In a series of articles published over the summer, I covered the 10 biggest questions facing the Kansas City Chiefs in 2023. During the bye week, I revisited five of them. So now, let’s readdress my other five preseason questions.
In July, I was skeptical that with Toney’s injury history, it would be hard for him to scale up his role.
In Kansas City, the team has very carefully avoided taxing him physically. He has still, however, dealt with multiple injuries — including a lingering hamstring injury that kept him out of games.
Even so, the Chiefs have repeatedly said they view him as their No. 1 receiver. With a full offseason in Kansas City, the team is hoping he can get more touches. Toney absolutely has the talent for that, but how much more can the Chiefs put on him? Can he stay healthy through a full season — including the playoffs?
Through nine weeks, that skepticism appears justified. Toney is on pace to collect just 38 catches for 240 yards and two touchdowns. He’s been on the field for more than 40% of the offensive snaps just once this season — and has been at 20% (or less) for three straight weeks.
Before the season, the Chiefs believed Toney could be the team’s No. 1 wideout. Whether it’s because of lingering effects from his offseason surgery — or simply a misevaluation of his talent — he hasn’t fulfilled that role. Toney continues to be a package player who is useful for a small number of plays — and this year, those plays aren’t working. His 2022 receiving success rate has dropped to 46.4% — and on six rushing attempts, his success rate is zero. (It was 80% last season).
Toney still has a lot to prove — and until he does, his role in Kansas City is not likely to change.
In his first season with the team, I wasn’t one of Reid’s big fans — and during the summer, I wondered what we would see from the veteran safety in 2023.
The duality of his play throughout the season leaves questions about what version of Reid we’ll get. Was his strong end to 2022 a mirage, or did the Chiefs find ways to unlock his play by switching his role?
My reservations were not justified; Reid has exceeded even his excellent finish from last season. Through nine games, he has been fantastic. With three pass breakups, he’s among the top 10 safeties. His tackling has improved — and he’s been a major factor in Kansas City’s run defense. Reid has done exactly what the Chiefs are paying him to do.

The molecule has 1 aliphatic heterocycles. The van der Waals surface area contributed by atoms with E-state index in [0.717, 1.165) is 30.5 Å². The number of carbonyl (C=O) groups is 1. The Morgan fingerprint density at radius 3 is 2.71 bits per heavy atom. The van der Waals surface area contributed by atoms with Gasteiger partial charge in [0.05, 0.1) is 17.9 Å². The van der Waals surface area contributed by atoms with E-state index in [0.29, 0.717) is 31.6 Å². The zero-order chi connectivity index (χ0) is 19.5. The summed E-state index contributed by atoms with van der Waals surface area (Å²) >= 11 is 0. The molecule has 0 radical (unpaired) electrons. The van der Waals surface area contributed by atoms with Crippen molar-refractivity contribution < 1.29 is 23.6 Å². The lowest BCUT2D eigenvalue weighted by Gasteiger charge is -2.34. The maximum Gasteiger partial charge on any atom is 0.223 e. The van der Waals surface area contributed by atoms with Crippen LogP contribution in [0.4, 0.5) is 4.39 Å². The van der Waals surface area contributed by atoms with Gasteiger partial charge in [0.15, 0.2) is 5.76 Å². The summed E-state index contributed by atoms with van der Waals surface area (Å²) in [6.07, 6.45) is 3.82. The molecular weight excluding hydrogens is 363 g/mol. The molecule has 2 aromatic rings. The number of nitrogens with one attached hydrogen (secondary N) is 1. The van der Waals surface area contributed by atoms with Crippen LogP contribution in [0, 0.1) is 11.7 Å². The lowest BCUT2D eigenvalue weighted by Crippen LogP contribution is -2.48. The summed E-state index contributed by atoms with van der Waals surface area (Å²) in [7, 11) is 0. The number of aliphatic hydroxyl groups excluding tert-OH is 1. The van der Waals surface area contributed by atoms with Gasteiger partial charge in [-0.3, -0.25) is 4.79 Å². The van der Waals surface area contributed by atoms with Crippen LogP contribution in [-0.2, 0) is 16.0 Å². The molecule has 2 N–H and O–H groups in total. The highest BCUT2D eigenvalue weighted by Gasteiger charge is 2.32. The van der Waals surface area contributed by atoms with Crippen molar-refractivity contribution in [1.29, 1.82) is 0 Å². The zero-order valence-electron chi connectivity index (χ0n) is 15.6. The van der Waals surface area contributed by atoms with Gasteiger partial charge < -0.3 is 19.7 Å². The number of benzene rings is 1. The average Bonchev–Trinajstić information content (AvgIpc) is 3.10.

For Cook, I was mostly concerned about stepping into a starting role after serving as a dime safety in 2022.
Cook arguably brings the best blend of size, explosiveness and range the Chiefs have had since Eric Berry — but can he put all his traits together as a starter? If Cook had any struggles in 2022, the Chiefs didn’t need to play him — but now, he will be trusted with every coverage call and responsibility.
Unfortunately, Cook’s development process has been a bit slower. Whether he’s deep or in man coverage, he struggles in one-on-one matchups. His tackling has been up and down. But he made the game-winning play in Frankfurt, returning a lateral from Mike Edwards (who had recovered Tyreek Hill’s fumble) for a touchdown.
I still believe Cook has a lot of talent — and he hasn’t had many negative plays. As he gains more experience, I have hope that we’ll see more positive plays on film.
After Kansas City signed former Los Angeles Chargers linebacker Drue Tranquill, I had a lot of questions about how the Chiefs would deploy four linebackers.
If the Chiefs still want to give Willie Gay developmental reps, whose reps are going away? Does Leo Chenal see a reduced role if both Tranquill and Gay play in base? Taking any non-dime reps from Nick Bolton seems unlikely — but if the matchup requires a more rangy coverage linebacker, could the Chiefs move Tranquill to MIKE and reduce Bolton’s snaps?